Too Close for Comfort? LATAM Judge Upholds $1.3 Billion in Intercomp...


A decision earlier this year in the LATAM Airlines Group bankruptcy addressed the validity of claims arising from intercompany loans between a corporate debtor’s affiliates.  Judge James L. Garrity’s opinion overruling objections to the claims provides helpful guidance on an issue that often gives rise to disputes in chapter 11 cases.

Prior to its bankruptcy filing in 2020, the LATAM Airlines Group had various means of raising capital to finance its operations in different countries.  In 2016, LATAM Airlines Group S.A. (“Parent”) created a new subsidiary, LATAM Finance Ltd. (“Finance”), for the sole purpose of issuing bonds and then purportedly loaning the proceeds to an affiliate, Peuco Finance Ltd. (“Peuco”), which in turn upstreamed the funds to Parent in exchange for the purchase of intercompany account receivables held by Parent.  As a matter of actual practice, Peuco had no bank account and Finance would transfer the funds directly to Parent. 

As of the time of the bankruptcy filing, the amounts loaned by Finance to Peuco aggregated over $1.3 billion.  Peuco listed the amount owed to Finance as an allowable claim in its schedules of assets and liabilities filed in the chapter 11 cases, and Finance in its schedules similarly listed the corresponding amount due as an asset.    

Claims based on intercompany transactions invariably draw close attention in bankruptcy cases, even where there is no suggestion of misconduct of any kind.  The official committee of creditors appointed in most chapter 11 cases is charged with scrutinizing a debtor’s pre-bankruptcy behavior.  In this instance, the LATAM creditors’ committee (the “Committee”) filed objections to Finance’s claims against Peuco and put forward several arguments that Parent, Finance and Peuco had failed to document the purported loans properly and that the claims should be disallowed.  An invalidation of the claims would ultimately have left Parent with a much larger pool of funds to distribute to its creditors at the expense of the holders of the bonds issued by Finance.

The loans to Peuco took place between 2017 and 2019, ranged in amounts between $34 million and $608 million, and were each evidenced by a separate loan agreement.  The agreements contained the same material provisions, including an obligation to repay the loan in full or in part on demand and a default interest rate of 2%, and each provided Finance with the right to accelerate the loan in response to an event of default.  The Committee argued, however, that the agreements lacked key terms under New York law, having no pre-default interest rate, maturity date, or schedule of payments.  The Committee further pointed out that Peuco never actually received the funds it purportedly borrowed, and contended that corporate formalities for approval of the loans had not been followed.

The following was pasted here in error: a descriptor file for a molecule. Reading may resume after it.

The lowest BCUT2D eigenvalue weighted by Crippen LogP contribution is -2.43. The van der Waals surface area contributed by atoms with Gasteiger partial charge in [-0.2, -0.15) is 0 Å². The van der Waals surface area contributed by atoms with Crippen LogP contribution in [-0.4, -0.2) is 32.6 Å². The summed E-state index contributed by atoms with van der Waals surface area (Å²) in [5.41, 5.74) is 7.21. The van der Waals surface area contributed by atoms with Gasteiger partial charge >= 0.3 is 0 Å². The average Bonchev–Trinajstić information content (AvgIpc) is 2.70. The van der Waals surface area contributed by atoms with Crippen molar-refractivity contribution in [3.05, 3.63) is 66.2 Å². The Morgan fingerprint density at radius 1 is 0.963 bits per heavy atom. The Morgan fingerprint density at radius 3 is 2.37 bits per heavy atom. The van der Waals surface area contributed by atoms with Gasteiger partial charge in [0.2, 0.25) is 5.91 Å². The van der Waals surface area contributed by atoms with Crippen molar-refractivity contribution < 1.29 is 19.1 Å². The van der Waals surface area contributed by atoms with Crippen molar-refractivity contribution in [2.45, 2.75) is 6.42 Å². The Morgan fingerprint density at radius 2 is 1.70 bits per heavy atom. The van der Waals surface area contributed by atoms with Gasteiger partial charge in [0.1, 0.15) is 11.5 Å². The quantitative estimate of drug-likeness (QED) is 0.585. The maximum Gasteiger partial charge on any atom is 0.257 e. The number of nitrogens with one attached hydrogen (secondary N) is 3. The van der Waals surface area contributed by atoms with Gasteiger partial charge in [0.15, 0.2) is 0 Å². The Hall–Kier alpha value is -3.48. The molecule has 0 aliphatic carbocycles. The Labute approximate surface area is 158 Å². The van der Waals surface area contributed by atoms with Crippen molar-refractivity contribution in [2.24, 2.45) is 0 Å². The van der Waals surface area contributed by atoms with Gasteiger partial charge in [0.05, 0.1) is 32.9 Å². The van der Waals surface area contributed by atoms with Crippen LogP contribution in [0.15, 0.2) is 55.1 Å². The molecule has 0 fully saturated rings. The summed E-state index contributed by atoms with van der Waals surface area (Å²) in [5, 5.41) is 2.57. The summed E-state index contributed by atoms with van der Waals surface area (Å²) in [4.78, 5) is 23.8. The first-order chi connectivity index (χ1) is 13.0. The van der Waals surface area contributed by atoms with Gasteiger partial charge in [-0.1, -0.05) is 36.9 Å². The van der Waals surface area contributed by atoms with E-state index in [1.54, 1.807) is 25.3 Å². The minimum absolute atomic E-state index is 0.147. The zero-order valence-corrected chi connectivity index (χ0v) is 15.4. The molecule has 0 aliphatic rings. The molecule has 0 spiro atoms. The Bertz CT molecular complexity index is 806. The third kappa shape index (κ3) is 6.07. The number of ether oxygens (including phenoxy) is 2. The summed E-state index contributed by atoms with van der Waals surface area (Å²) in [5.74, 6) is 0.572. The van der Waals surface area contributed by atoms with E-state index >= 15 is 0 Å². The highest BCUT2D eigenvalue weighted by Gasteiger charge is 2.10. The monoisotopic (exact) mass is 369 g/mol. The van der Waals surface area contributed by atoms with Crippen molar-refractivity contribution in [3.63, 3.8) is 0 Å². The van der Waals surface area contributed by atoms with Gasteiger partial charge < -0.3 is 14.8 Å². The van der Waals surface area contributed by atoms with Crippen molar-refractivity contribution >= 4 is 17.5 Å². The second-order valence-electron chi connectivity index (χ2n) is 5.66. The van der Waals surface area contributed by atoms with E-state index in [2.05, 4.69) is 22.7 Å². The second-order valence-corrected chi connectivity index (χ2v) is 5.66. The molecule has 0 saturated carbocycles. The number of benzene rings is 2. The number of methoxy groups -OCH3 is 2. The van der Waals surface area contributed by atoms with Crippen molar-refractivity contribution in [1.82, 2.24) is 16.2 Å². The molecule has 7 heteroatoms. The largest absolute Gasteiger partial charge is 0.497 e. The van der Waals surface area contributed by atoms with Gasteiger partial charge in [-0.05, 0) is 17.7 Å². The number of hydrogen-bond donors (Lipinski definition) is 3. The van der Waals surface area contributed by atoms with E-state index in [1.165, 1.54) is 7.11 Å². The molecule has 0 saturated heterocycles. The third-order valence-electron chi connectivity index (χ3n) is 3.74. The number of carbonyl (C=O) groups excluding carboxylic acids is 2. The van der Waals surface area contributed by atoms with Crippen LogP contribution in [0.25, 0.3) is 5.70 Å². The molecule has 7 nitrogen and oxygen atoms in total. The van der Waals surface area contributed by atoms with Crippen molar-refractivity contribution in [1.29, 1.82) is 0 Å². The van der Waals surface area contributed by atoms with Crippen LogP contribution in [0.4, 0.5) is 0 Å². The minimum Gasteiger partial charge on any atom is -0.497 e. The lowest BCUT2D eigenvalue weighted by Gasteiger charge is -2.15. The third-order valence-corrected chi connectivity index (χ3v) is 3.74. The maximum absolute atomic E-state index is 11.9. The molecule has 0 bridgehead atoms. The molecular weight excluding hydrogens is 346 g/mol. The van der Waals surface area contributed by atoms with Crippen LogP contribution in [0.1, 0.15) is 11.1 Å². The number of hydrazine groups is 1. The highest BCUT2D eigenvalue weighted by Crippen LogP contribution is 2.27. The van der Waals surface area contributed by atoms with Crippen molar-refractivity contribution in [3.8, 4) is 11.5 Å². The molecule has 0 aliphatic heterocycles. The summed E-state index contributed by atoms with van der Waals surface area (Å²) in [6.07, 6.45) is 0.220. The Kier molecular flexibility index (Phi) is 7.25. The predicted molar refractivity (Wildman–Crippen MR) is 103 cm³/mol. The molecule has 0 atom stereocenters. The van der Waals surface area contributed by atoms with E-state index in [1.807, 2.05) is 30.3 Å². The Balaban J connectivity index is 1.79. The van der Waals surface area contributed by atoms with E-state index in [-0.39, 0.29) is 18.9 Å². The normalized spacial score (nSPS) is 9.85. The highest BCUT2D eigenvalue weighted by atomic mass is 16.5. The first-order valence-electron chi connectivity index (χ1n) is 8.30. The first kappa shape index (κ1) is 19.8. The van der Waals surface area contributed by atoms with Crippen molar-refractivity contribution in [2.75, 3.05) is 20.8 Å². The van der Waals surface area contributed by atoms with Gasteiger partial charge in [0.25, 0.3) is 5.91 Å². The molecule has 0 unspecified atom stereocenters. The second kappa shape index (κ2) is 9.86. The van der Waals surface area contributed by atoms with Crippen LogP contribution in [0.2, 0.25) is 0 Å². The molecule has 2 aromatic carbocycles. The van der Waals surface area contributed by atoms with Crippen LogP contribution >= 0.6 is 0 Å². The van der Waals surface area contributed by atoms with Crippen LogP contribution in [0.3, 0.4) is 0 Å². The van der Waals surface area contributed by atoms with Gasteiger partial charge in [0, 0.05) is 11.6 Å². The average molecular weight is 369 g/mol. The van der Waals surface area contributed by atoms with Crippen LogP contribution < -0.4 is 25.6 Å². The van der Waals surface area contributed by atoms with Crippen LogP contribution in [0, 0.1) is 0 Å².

The LATAM debtors, together with an ad hoc group of Finance’s bondholders, pushed back against the Committee’s arguments.  They pointed out that the intercompany loans served legitimate business purposes for the LATAM Airlines Group, and that it was a common business practice for multi-national Latin American companies to access the capital markets in a similar manner. 

After laying out the facts, Judge Garrity rejected the Committee’s arguments and upheld the validity of Finance’s loans to Peuco.  Although the loan agreements were missing certain terms typically found in arm’s-length transactions, Judge Garrity determined that the terms they did contain were sufficient to establish a “valid loan” under New York law – “an advance of money with a promise to repay it at a future time[.]”

He further rejected the Committee’s urging to look to cases in which transfers designated as “loans” from controlling shareholders to troubled companies were recharacterized as contributions of equity capital.  Judge Garrity found the “recharacterization” cases to be inapplicable to the Committee’s contention that the loans from Finance to Peuco should be disallowed.  “Application of the doctrine of recharacterization does not provide a basis for disallowing a claim; it is a separate and distinct inquiry from disallowance under [the Bankruptcy Code].”

Judge Garrity gave little credence to the Committee’s argument that the transfer of funds directly from Finance to Parent affected the validity of the loans.  He noted that it was common practice for transfers among affiliated companies to be evidenced solely by recordings in corporate ledgers. 

Lastly, Judge Garrity turned aside the Committee’s assertions that the intercompany loans had not been authorized by necessary corporate formalities.  Although the execution of the loan agreements by Finance and Peuco were not all supported by appropriate board actions, he had no trouble finding sufficient contemporaneous extrinsic evidence, including internal communications and the consistent treatment of the transactions as loans on Finance’s and Peuco’s corporate ledgers, to confirm the assertions that the transfers were always intended to be loans from Finance to Peuco. 

Intercompany loans will continue to draw close scrutiny in chapter 11 cases, and Judge Garrity’s opinion will not be the last word on this topic.  But his detailed analysis upholding Finance’s claims against Peuco, based on the validity and enforceability of the loans under New York law, will provide useful direction in future cases.